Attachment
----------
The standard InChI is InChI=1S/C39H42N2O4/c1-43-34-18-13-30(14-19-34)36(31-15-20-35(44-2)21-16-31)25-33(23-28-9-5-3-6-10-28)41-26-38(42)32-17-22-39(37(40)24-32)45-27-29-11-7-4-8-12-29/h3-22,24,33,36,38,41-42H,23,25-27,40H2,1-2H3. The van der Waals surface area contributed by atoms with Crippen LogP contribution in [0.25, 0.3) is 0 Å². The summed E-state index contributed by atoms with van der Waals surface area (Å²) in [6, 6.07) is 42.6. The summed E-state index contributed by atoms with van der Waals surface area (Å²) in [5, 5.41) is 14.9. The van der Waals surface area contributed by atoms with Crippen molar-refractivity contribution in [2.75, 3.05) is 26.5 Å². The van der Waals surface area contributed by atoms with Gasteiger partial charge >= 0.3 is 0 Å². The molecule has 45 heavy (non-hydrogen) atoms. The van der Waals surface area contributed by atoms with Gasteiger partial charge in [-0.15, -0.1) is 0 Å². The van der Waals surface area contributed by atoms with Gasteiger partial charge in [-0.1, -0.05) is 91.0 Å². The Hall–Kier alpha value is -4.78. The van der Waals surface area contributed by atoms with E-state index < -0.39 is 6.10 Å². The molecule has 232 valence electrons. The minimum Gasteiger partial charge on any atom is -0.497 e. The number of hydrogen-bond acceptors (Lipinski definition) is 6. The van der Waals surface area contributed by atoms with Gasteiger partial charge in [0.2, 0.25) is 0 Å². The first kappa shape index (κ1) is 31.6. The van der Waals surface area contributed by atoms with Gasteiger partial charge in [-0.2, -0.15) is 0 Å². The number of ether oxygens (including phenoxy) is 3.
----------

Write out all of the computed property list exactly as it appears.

The standard InChI is InChI=1S/C39H42N2O4/c1-43-34-18-13-30(14-19-34)36(31-15-20-35(44-2)21-16-31)25-33(23-28-9-5-3-6-10-28)41-26-38(42)32-17-22-39(37(40)24-32)45-27-29-11-7-4-8-12-29/h3-22,24,33,36,38,41-42H,23,25-27,40H2,1-2H3. The van der Waals surface area contributed by atoms with Crippen LogP contribution in [0.25, 0.3) is 0 Å². The summed E-state index contributed by atoms with van der Waals surface area (Å²) in [6, 6.07) is 42.6. The summed E-state index contributed by atoms with van der Waals surface area (Å²) in [5, 5.41) is 14.9. The van der Waals surface area contributed by atoms with Crippen molar-refractivity contribution in [2.75, 3.05) is 26.5 Å². The van der Waals surface area contributed by atoms with Gasteiger partial charge >= 0.3 is 0 Å². The molecule has 45 heavy (non-hydrogen) atoms. The van der Waals surface area contributed by atoms with Gasteiger partial charge in [-0.15, -0.1) is 0 Å². The van der Waals surface area contributed by atoms with Gasteiger partial charge in [-0.1, -0.05) is 91.0 Å². The Hall–Kier alpha value is -4.78. The van der Waals surface area contributed by atoms with E-state index < -0.39 is 6.10 Å². The molecule has 232 valence electrons. The minimum Gasteiger partial charge on any atom is -0.497 e. The number of hydrogen-bond acceptors (Lipinski definition) is 6. The van der Waals surface area contributed by atoms with Gasteiger partial charge in [0.2, 0.25) is 0 Å². The first kappa shape index (κ1) is 31.6. The van der Waals surface area contributed by atoms with Gasteiger partial charge in [-0.2, -0.15) is 0 Å². The number of ether oxygens (including phenoxy) is 3.